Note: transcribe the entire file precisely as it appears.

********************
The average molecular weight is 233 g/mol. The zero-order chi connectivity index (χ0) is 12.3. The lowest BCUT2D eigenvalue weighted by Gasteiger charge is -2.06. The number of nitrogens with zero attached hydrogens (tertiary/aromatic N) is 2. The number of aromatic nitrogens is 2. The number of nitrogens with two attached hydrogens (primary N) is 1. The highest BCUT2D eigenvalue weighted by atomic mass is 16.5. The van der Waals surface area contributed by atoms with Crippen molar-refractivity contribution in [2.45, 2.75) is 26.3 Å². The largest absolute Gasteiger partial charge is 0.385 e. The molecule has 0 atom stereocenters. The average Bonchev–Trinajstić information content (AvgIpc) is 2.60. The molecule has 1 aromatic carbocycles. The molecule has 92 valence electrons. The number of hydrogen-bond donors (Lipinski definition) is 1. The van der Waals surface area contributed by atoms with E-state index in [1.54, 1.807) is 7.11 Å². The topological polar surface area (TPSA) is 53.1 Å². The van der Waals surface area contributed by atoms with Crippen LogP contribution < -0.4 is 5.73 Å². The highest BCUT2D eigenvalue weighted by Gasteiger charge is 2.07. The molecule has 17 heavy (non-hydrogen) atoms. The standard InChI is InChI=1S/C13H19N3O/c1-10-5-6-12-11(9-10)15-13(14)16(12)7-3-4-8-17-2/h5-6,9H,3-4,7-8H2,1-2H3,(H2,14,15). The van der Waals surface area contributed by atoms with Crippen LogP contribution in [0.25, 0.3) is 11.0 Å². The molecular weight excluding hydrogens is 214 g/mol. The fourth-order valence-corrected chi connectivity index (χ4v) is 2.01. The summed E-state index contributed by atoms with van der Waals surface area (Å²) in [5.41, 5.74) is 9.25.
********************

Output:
The average molecular weight is 233 g/mol. The zero-order chi connectivity index (χ0) is 12.3. The lowest BCUT2D eigenvalue weighted by Gasteiger charge is -2.06. The number of nitrogens with zero attached hydrogens (tertiary/aromatic N) is 2. The number of aromatic nitrogens is 2. The number of nitrogens with two attached hydrogens (primary N) is 1. The highest BCUT2D eigenvalue weighted by atomic mass is 16.5. The van der Waals surface area contributed by atoms with Crippen molar-refractivity contribution in [2.45, 2.75) is 26.3 Å². The largest absolute Gasteiger partial charge is 0.385 e. The molecule has 0 atom stereocenters. The average Bonchev–Trinajstić information content (AvgIpc) is 2.60. The molecule has 1 aromatic carbocycles. The molecule has 92 valence electrons. The number of hydrogen-bond donors (Lipinski definition) is 1. The van der Waals surface area contributed by atoms with E-state index in [1.54, 1.807) is 7.11 Å². The topological polar surface area (TPSA) is 53.1 Å². The van der Waals surface area contributed by atoms with Crippen LogP contribution < -0.4 is 5.73 Å². The highest BCUT2D eigenvalue weighted by Gasteiger charge is 2.07. The molecule has 17 heavy (non-hydrogen) atoms. The standard InChI is InChI=1S/C13H19N3O/c1-10-5-6-12-11(9-10)15-13(14)16(12)7-3-4-8-17-2/h5-6,9H,3-4,7-8H2,1-2H3,(H2,14,15). The van der Waals surface area contributed by atoms with Crippen LogP contribution in [0.25, 0.3) is 11.0 Å². The molecular weight excluding hydrogens is 214 g/mol. The fourth-order valence-corrected chi connectivity index (χ4v) is 2.01. The summed E-state index contributed by atoms with van der Waals surface area (Å²) in [5.41, 5.74) is 9.25.